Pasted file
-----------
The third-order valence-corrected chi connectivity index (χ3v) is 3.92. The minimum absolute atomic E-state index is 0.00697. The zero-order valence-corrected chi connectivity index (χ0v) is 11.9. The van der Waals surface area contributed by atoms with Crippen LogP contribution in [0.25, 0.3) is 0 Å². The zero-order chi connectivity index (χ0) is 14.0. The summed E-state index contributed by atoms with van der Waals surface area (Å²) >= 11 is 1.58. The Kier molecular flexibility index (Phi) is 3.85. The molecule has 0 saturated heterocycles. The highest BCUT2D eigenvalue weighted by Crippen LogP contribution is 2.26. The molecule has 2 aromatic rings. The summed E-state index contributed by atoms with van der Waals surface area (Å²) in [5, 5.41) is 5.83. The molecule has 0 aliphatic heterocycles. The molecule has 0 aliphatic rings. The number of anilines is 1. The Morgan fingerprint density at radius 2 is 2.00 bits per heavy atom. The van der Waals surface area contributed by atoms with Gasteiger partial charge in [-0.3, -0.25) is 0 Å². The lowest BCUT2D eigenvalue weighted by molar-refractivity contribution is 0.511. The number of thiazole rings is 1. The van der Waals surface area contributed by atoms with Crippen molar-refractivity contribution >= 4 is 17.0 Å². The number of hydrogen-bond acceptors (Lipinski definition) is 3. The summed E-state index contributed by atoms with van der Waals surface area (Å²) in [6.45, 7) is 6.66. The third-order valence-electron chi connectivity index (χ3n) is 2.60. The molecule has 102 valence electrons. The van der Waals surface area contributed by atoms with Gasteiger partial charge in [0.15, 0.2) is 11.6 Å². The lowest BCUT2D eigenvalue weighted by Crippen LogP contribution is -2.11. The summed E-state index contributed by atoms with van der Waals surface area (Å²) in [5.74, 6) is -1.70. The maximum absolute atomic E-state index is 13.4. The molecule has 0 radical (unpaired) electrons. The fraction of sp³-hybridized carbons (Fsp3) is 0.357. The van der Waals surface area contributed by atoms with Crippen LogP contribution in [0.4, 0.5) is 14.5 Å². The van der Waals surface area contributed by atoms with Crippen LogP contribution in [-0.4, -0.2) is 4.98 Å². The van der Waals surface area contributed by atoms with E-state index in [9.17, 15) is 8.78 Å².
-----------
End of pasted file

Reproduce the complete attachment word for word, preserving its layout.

The third-order valence-corrected chi connectivity index (χ3v) is 3.92. The minimum absolute atomic E-state index is 0.00697. The zero-order valence-corrected chi connectivity index (χ0v) is 11.9. The van der Waals surface area contributed by atoms with Crippen LogP contribution in [0.25, 0.3) is 0 Å². The zero-order chi connectivity index (χ0) is 14.0. The summed E-state index contributed by atoms with van der Waals surface area (Å²) >= 11 is 1.58. The Kier molecular flexibility index (Phi) is 3.85. The molecule has 0 saturated heterocycles. The highest BCUT2D eigenvalue weighted by Crippen LogP contribution is 2.26. The molecule has 2 aromatic rings. The summed E-state index contributed by atoms with van der Waals surface area (Å²) in [5, 5.41) is 5.83. The molecule has 0 aliphatic heterocycles. The molecule has 0 aliphatic rings. The number of anilines is 1. The Morgan fingerprint density at radius 2 is 2.00 bits per heavy atom. The van der Waals surface area contributed by atoms with Gasteiger partial charge in [-0.3, -0.25) is 0 Å². The lowest BCUT2D eigenvalue weighted by molar-refractivity contribution is 0.511. The number of thiazole rings is 1. The van der Waals surface area contributed by atoms with Crippen molar-refractivity contribution >= 4 is 17.0 Å². The number of hydrogen-bond acceptors (Lipinski definition) is 3. The summed E-state index contributed by atoms with van der Waals surface area (Å²) in [6.45, 7) is 6.66. The third-order valence-electron chi connectivity index (χ3n) is 2.60. The molecule has 102 valence electrons. The van der Waals surface area contributed by atoms with Gasteiger partial charge in [0.15, 0.2) is 11.6 Å². The lowest BCUT2D eigenvalue weighted by Crippen LogP contribution is -2.11. The summed E-state index contributed by atoms with van der Waals surface area (Å²) in [5.74, 6) is -1.70. The maximum absolute atomic E-state index is 13.4. The molecule has 0 radical (unpaired) electrons. The fraction of sp³-hybridized carbons (Fsp3) is 0.357. The van der Waals surface area contributed by atoms with Crippen LogP contribution in [0.4, 0.5) is 14.5 Å². The van der Waals surface area contributed by atoms with Crippen LogP contribution in [-0.4, -0.2) is 4.98 Å². The van der Waals surface area contributed by atoms with E-state index in [9.17, 15) is 8.78 Å².